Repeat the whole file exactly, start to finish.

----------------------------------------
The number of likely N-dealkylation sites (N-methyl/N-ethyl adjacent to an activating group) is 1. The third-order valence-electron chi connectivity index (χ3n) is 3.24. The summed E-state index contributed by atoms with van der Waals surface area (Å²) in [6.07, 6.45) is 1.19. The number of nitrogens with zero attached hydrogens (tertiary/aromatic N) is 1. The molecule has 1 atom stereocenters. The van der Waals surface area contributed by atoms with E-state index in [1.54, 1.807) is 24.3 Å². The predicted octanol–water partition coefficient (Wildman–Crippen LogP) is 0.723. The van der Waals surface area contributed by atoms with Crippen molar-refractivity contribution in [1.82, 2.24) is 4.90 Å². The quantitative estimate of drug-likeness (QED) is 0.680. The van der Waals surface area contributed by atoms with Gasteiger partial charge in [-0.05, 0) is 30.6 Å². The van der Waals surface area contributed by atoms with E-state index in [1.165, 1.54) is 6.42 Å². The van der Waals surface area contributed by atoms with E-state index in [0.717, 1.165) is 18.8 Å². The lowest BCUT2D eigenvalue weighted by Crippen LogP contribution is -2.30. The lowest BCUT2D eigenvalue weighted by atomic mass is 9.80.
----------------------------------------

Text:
The number of likely N-dealkylation sites (N-methyl/N-ethyl adjacent to an activating group) is 1. The third-order valence-electron chi connectivity index (χ3n) is 3.24. The summed E-state index contributed by atoms with van der Waals surface area (Å²) in [6.07, 6.45) is 1.19. The number of nitrogens with zero attached hydrogens (tertiary/aromatic N) is 1. The molecule has 1 atom stereocenters. The van der Waals surface area contributed by atoms with E-state index in [1.54, 1.807) is 24.3 Å². The predicted octanol–water partition coefficient (Wildman–Crippen LogP) is 0.723. The van der Waals surface area contributed by atoms with Crippen molar-refractivity contribution in [1.82, 2.24) is 4.90 Å². The quantitative estimate of drug-likeness (QED) is 0.680. The van der Waals surface area contributed by atoms with Gasteiger partial charge in [-0.05, 0) is 30.6 Å². The van der Waals surface area contributed by atoms with E-state index in [1.165, 1.54) is 6.42 Å². The van der Waals surface area contributed by atoms with E-state index in [0.717, 1.165) is 18.8 Å². The lowest BCUT2D eigenvalue weighted by Crippen LogP contribution is -2.30. The lowest BCUT2D eigenvalue weighted by atomic mass is 9.80.